The Winter Storm


Before the storm, the streets become dark stream beds. Each little stone in the concrete becomes individualized, making the road what it really is, a cobble stone relic of a billion, billion rocks, held together by thin threads of black asphalt. And it shushes and slushes, and swishes when car tires speed across it. The children in the foggy windows are faces filled with smiles. School is closed tomorrow.

Christmas trees with their rainbow colored lights reflect off the street in streaks. It is art, stretched and melting into the gutters with the cold rain. The water looks slicker, everything does: car hoods, mail boxes, roof tops, all looking freshly born, ready to be used by a happier human race.

Thunder signals the heavier rains to fall. Soon it will become cold slush, then sleet. You can smell ice in the air, though people will say it is impossible. We know it’s not. Just smile quietly at the nay sayers. Some people are only comfortable if they are saying nay. Not a pleasant fact, but a fact all the same.

Christmas is in the air. It comes like a static charge, in the sounds of bells above doors, in the excited raised voices of children in stores, and the knowing smiles of parents, laughing at the memory of their former childhood glee. It tinks in the salvation army bells, jingles in the ringtones on busy, busy phones held by bustling shoppers. Shopping as a chore is now shopping for presents and surprises. Giving and getting all wrapped up in tinsel and bows.

Then it comes, the darkness, the storm, the rain, the ice, the slippery roads, the worries, the driving slow, the yellow flashing lights, the sirens, then the… accidents.

And in this cold darkness you would be forgiven if all you could see was gladness turned to misery. For I will show you what you do not see.

The paramedics, the police, the rescue crews, the wrecker services, the thousands and thousands of doctors and nurses, the millions of designers, architects and inventors that created the tools of salvation and rescue. Then the safety conscious, who created safer homes that stand strong against the snows and ice and power outages. The ones who created shut-off switches for power over-loads, and broken gas lines, and alarms for deadly carbon monoxide and indoor fires. These millions and millions of workers, their army of tools  and the saviors, rescuers, all coming out to pull us from the wreckage of our darkest moments, these are an army of light and brotherhood. One for all, and all for one. That is who we are, at our best and worst, the human race, the darkness and the beauty of the planet Earth, a jewel in the night, one of many many yet to be found.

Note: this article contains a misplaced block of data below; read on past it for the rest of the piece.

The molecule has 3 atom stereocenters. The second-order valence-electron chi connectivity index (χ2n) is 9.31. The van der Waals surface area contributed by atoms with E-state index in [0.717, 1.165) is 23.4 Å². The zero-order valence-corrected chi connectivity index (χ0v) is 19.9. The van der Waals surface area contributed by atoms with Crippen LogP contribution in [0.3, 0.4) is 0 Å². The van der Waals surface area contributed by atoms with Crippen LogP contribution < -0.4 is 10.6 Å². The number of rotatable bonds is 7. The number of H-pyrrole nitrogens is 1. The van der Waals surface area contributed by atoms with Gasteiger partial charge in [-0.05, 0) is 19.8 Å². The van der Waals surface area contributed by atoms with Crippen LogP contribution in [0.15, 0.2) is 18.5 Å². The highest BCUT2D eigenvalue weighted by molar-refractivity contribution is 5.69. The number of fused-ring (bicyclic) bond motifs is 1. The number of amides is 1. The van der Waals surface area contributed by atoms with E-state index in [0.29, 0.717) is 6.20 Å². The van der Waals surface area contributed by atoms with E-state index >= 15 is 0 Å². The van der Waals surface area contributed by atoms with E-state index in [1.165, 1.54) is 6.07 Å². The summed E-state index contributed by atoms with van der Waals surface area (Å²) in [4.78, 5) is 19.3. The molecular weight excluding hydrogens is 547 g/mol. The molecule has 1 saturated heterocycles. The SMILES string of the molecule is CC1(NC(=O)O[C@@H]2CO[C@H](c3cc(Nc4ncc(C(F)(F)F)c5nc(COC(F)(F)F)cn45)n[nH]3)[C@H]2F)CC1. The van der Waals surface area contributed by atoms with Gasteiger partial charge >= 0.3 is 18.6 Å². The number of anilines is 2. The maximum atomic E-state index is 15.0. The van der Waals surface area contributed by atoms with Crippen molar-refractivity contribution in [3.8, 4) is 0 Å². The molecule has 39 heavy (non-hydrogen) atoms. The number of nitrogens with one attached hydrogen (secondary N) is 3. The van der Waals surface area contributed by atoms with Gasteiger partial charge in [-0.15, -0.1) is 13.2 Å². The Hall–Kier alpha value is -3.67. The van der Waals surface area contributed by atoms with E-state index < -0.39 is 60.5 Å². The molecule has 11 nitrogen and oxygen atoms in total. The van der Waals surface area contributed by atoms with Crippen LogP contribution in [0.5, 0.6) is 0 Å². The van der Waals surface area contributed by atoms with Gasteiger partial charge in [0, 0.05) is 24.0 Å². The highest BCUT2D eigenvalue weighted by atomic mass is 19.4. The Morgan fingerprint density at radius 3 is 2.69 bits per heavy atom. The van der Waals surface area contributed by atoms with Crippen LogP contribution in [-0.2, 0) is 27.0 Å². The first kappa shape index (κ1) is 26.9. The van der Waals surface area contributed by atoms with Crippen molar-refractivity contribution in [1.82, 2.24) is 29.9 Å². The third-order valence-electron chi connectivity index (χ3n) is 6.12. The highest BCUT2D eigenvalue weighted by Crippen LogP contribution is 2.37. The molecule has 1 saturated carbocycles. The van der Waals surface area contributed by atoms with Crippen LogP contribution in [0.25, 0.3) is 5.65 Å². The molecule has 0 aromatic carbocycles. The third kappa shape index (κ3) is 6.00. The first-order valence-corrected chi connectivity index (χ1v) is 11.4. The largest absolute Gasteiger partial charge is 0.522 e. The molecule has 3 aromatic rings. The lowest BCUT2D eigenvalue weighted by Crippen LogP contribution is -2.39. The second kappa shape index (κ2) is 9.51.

If love was a light you could see, and good deeds and kindness a spark, the world that seems so darkly spinning in the void of space, would instead, shine as brightly as a sun. For every dark act of soul or chance, there are a million million acts of kindness and love, so many, it would fill a library the size of our planet.

Outside, the wind is howling, and frozen droplets are crumbling from the dark brown oak stems. It sounds like hail hitting the roof and window panes. It is starless, and streetlamps are mere golden balls of glowingness.  Golden orbs in the mist, the magic of christmas alive again.

My fellow humans will separate us from nature, as if that was natural, but all around me, I see us just where we should be, like the other creatures here, carving out a home, and shaping it to our will. The garden of eden was never taken from the Earth, it was just guarded against intrusions. Slowly, over thousands of years, we have turned our battlefields into gardens.

There is no peace, nor will there ever be, but if there was, how boring that would be. But, we can try, and continue to grow, and watch in wonder as our world shifts from extreme to extreme until we find that blessed middle way between anarchy and puritanism, where life flourishes for the just and the unjust because only there, is the chance for heroes to be born, and of all the creations of man and God, the most numerous have been the heroes, born here by the billions.

The ice storm will go away with a little sunshine and some warmth, but the deeds of heroism and love, and all that went into them, will have remained, and will continue to build onto something wonderful and beautiful unto the ages. But let us come down from the higher thoughts and simply curl up around a warm mug of cocoa, and listen with animal intensity to the strange and dangerous sounds of the winter storm.

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